Information Bias (Observation Bias): Definition, Examples

Bias in Statistics > Information Bias

What is Information Bias?

Information bias (also called observation bias or measurement bias) happens when key information is either measured, collected, or interpreted inaccurately. According to John’s Hopkins, it’s when:

“…information is collected differently between two groups, leading to an error in the conclusion of the association.”

This broad category contains Observer Bias, which happens when a researcher is aware of a disease or exposure status, and Recall Bias, where a patient is more likely to remember past details about their disease if they have the disease.


information bias
Information bias can result from misclassified data.
Misclassification — basically incorrect information — happens for a variety of reasons and can be broken down into two types: differential misclassification and non-differential misclassification:

1. Nondifferential misclassification happens when the information is incorrect, but is the same across groups.

In case-control studies, it happens when exposure status is incorrect for both controls and cases.

In cohort studies, it happens when exposure status is incorrect for people with the disease and those without the disease.

2. Differential misclassification happens when the information errors differ between groups. In other words, the bias is different for exposed and non-exposed, or between those who have the disease and those do have not.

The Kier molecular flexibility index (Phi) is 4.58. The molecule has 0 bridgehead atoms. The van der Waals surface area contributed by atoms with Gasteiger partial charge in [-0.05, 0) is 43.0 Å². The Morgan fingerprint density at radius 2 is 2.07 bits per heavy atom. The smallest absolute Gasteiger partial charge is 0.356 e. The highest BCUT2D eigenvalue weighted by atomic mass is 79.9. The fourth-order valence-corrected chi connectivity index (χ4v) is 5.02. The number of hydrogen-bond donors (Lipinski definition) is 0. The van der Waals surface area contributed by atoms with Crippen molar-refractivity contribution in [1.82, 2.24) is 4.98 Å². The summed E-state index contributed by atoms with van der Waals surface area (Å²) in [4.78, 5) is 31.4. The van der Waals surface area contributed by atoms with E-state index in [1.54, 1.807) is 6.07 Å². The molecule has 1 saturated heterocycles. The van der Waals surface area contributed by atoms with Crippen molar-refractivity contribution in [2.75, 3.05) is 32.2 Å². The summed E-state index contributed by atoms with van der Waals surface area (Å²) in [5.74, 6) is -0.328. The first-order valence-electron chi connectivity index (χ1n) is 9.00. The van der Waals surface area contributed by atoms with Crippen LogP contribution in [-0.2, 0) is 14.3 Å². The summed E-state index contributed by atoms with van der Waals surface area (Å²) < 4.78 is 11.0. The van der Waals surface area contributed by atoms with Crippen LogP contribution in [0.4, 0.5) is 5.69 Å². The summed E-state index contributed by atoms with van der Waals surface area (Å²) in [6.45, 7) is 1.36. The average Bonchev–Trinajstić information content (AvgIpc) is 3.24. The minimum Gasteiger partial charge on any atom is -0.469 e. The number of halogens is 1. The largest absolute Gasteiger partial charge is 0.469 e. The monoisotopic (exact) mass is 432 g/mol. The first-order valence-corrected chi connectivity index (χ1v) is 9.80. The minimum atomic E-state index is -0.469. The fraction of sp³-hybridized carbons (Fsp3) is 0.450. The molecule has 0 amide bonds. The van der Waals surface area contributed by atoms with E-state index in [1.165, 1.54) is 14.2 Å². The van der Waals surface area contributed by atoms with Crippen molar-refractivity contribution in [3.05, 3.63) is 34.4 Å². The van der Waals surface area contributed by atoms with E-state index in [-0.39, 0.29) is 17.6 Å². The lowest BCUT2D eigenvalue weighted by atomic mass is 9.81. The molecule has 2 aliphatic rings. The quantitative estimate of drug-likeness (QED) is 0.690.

Misclassification can be a result of:

  • Incomplete medical records.
  • Recording errors in records.
  • Misinterpretation of records.
  • Errors in records, like incorrect disease codes, or patients completing questionnaires incorrectly (perhaps because they don’t remember or misunderstand the question).

How to Control Information Bias

  • Implement standardized protocols for collecting data across groups.
  • Ensure that researchers and staff do not know about exposure/disease status of study participants. Implement blinding if possible.
  • Train interviewers to collect information using standardized methods.
  • Try to get information from two different sources, such as the participant and the participant’s spouse.
  • Implement strategies to identify potential sources of bias.

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